If you want to find all possible ways of representing a number N from a given set of numbers then you should follow a dynamic programming solution as already proposed.

But if you just want to know the number of ways, then you are dealing with the restricted partition function problem.

The restricted partition function p(n, dm) ≡ p(n, {d1, d2, . . . , dm}) is a number of partitions of n into positive integers {d1, d2, . . . , dm}, each not greater than n.

You should also check the wikipedia article on partition function without restrictions where no restrictions apply.

PS. If negative numbers are also allowed then there probably are (countably )infinite ways to represent your sum.

``````1+1+1+1-1+1
1+1+1+1-1+1-1+1
etc...
``````

PS2. This is more a math question than a programming one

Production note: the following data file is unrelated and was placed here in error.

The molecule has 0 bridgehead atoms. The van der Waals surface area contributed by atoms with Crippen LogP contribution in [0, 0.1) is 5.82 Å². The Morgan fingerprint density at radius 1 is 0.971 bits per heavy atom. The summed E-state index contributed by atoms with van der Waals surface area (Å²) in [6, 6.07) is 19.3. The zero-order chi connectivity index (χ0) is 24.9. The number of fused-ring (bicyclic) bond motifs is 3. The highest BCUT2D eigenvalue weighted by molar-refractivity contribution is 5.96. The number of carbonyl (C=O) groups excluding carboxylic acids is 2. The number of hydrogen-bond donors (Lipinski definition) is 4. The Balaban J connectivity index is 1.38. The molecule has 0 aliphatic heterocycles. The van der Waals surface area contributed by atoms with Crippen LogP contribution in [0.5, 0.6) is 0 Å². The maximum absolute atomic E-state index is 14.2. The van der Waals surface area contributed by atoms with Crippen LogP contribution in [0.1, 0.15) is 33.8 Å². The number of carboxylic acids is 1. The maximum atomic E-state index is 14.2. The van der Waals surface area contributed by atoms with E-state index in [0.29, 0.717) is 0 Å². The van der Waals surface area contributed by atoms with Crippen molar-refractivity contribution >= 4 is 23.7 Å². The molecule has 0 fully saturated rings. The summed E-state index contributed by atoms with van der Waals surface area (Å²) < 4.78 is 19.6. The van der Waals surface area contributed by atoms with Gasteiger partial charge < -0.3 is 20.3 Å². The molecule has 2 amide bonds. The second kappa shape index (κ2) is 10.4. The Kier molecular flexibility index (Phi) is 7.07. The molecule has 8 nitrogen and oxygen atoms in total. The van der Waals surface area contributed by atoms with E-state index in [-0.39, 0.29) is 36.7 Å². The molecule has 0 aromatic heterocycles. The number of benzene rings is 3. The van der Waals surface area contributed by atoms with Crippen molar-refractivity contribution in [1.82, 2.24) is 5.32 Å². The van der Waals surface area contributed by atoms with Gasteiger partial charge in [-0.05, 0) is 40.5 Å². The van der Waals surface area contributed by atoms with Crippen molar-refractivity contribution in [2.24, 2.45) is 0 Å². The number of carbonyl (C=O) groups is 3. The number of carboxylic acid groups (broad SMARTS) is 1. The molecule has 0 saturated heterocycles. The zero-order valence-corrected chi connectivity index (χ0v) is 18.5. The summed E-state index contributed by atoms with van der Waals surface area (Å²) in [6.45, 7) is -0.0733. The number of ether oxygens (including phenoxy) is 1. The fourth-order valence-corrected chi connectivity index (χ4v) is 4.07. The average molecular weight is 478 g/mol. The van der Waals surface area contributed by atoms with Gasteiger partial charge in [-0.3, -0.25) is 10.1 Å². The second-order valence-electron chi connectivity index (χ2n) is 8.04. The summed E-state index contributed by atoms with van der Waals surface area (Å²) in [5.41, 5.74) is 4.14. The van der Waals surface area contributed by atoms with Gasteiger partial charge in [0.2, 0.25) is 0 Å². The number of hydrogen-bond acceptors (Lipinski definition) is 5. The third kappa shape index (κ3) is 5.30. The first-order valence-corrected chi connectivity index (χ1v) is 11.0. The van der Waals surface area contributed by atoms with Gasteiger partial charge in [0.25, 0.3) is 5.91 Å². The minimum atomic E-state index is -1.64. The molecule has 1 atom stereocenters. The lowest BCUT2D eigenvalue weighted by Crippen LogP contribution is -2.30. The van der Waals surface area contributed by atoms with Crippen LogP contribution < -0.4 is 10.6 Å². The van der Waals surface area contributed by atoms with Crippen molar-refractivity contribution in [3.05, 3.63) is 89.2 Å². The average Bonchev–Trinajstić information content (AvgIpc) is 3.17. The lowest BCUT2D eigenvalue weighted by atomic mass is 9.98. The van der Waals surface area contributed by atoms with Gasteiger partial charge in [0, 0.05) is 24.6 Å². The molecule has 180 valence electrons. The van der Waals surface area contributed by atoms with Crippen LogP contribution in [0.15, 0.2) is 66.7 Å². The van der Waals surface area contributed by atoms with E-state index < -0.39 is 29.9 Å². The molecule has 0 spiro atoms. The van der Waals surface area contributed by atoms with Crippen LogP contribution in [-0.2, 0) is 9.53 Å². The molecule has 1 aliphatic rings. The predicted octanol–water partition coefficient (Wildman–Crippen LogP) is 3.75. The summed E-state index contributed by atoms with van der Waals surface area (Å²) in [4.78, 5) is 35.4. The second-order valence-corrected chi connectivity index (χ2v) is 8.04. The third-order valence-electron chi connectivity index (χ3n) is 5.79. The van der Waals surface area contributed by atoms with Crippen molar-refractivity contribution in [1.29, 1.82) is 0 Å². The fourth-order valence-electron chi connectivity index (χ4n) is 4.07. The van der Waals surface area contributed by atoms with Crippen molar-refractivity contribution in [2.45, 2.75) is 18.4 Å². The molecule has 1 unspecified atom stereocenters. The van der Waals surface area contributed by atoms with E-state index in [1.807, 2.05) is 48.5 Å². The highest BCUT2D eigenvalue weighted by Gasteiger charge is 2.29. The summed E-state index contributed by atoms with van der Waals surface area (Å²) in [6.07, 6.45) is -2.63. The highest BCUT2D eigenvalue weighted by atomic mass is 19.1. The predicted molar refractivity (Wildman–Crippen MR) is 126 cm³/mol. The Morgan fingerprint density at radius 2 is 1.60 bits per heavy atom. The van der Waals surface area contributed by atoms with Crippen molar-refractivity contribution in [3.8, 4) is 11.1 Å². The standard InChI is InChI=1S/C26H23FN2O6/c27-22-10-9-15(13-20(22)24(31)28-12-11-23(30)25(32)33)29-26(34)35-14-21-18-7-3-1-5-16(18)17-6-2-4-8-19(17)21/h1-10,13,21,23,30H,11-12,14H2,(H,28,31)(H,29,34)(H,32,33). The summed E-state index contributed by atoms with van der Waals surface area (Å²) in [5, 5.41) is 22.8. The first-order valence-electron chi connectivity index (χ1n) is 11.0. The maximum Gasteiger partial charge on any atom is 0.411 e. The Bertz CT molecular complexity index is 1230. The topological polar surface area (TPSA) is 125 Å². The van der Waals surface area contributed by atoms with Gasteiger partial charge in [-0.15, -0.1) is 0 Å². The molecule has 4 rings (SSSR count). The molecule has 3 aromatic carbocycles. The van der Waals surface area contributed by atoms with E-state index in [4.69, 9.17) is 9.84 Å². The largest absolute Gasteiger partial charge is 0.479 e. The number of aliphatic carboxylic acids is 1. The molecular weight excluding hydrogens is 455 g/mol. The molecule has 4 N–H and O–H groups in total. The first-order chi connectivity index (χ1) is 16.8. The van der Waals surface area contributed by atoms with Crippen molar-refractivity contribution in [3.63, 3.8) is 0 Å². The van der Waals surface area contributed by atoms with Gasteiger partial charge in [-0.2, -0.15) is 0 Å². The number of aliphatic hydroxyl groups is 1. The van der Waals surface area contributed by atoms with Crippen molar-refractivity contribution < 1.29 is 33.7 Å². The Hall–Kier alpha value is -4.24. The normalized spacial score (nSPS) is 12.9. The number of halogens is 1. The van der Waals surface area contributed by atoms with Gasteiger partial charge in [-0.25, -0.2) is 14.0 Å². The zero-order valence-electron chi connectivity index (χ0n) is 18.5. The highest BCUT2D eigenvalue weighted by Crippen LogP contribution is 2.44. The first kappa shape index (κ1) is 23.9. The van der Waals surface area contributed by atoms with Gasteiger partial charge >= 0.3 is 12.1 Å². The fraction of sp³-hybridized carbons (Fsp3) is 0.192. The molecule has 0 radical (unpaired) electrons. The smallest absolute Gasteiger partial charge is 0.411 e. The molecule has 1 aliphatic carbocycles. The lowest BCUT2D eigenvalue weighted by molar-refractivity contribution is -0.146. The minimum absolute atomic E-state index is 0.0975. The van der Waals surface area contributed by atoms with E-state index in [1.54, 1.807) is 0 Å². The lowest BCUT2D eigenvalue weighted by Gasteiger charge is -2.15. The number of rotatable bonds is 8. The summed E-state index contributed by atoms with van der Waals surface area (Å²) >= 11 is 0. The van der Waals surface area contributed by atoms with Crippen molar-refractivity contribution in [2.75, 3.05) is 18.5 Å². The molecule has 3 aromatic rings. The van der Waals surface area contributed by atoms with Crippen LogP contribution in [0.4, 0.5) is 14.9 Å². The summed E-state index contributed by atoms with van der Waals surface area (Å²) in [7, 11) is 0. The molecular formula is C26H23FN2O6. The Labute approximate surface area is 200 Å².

-
Can you give some specific formula, with some computational insight into it. I need to write a code. PS: Note that ordering is important so a partition function MAY not suffice. And yes, the numbers can't be negative –  Andrew Nov 6 '11 at 18:59

Since order in sum is important it holds:

``````S( n, {a_1, ..., a_k} ) = sum[ S( n - a_i, {a_1, ..., a_k} ) for i in 1, ..., k ].
``````

That is enough for dynamic programming solution. If values S(i, set) are created from 0 to n, than complexity is `O( n*k )`.

Edit: Just an idea. Look at one summation as a sequence `(s_1, s_2, ..., s_m)`. Sum of first part of sequence will be larger than `n/2` at one point, let it be for index `j`:

``````s_1 + s_2 + ... + s_{j-1} < n / 2,
s_1 + s_2 + ... + s_j = S >= n / 2.
``````